Vitamin D is known as the sunshine vitamin. It is unique among vitamins because it can be produced in the skin with exposure to sunlight. It can also be consumed in food and supplements.
However, because of reduced outdoor activities and environmental factors, vitamin D deficiency is endemic today. According to an article published by the Journal of Pharmacology and Pharmacotherapeutics, nearly 50 percent of the world’s population is deficient in vitamin D.
Vitamin D deficiency is a common risk factor among senior citizens. Older adults are an at-risk group because:
Their skin cannot synthesize vitamin D as efficiently as younger people;
They are likely to spend more time indoors; and
They may have inadequate vitamin D intake.
What Vitamin D Does for the Body
The risk for health problems among seniors increases with vitamin D deficiency. This important nutrient is essential for strong bones, as it helps the body absorb calcium, which is critical to bone health and strength.
Vitamin D is also necessary to:
Regulate cell growth
Help the muscles move
Carry messages through the nervous system
Vitamin D Reduces Health Risks for Seniors
Maintaining adequate vitamin D levels can play an important role in preventing serious health problems among seniors. Older people who get the recommended daily amount of vitamin D are more likely to:
Lower the risk of developing bone diseases and osteoporosis
Maintain mobility and independence
Prevent falls and fractures
Reduce the need for early admission to a nursing home
Decrease the risk for diabetes, cardiovascular problems, and certain types of cancer
How to Get More Vitamin D
Our bodies have the ability to produce vitamin D naturally in the skin. However, that ability decreases as we grow older.
Because of the risk of skin cancer associated with sun exposure, many people wear sunblock out of doors, which further interferes with vitamin D production in the skin. The National Institutes of Health (NIH) recommends that people who avoid the sun, cover up, or use sunscreen outdoors should include sources of vitamin D in their diets and/or take supplements.
Adding the following foods, fortified or naturally rich in vitamin D, to your diet can help prevent a deficiency:
Fatty fish, such as salmon, tuna, and mackerel
Cheese, egg yolks, and beef liver
Milk fortified with vitamin D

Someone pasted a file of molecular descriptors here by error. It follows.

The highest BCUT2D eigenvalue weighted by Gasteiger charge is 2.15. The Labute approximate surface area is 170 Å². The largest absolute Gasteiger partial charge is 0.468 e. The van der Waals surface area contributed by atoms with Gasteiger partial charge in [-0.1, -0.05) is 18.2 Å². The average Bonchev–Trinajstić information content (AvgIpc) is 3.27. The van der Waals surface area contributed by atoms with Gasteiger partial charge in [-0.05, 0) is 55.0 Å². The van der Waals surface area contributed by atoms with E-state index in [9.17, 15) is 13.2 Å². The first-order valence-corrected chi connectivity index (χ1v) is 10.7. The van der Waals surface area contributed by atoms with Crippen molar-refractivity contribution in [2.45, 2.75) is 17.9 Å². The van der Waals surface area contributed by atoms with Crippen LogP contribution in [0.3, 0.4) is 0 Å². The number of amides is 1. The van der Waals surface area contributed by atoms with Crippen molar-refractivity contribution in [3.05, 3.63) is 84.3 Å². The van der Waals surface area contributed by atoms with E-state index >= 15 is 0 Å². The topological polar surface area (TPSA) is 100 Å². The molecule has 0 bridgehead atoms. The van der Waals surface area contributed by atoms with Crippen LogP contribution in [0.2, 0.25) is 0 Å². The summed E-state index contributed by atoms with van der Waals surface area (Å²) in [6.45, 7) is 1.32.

Breakfast cereals and other foods fortified with vitamin D
Vitamin D is also available in supplement form. To maintain optimal levels, your doctor may recommend that you take vitamin D supplements in addition to eating vitamin D-rich foods.
Factors Affecting Vitamin D Synthesis
The amount of vitamin D the skin is able to synthesize can depend on several factors. Groups at risk for vitamin D deficiency include:
People with limited exposure to the sun
Dark skinned people
People with disorders such as Crohn’s disease and celiac disease that cause malabsorption of fat (vitamin D requires fat for absorption)
Obese people and those who have undergone gastric bypass surgery
How Much Vitamin D Is Needed Daily?
NIH states that the amount of vitamin D you need in a day depends on your age. For adults 19 to 70 years of age, the average daily recommended amount is 600 International Units (IUs). For adults 71 and older, the recommend amount increases to 800 IUs per day.
However, some individuals may need more vitamin D from food and supplements than others. Ask your doctor about the daily amount of vitamin D recommended for you.
Personal Emergency System to Protect Your Health
There is no doubt that greater health risks come with aging. The older we become, the more important it is to protect our health with the right nutrition, lifestyle choices, and safety precautions.
That’s where a personal emergency system comes in. With the push of a button on a bracelet or pendant, you can get help on the way immediately in a medical crisis. Check out our medical alert comparison for help finding a personal emergency system to suit your needs.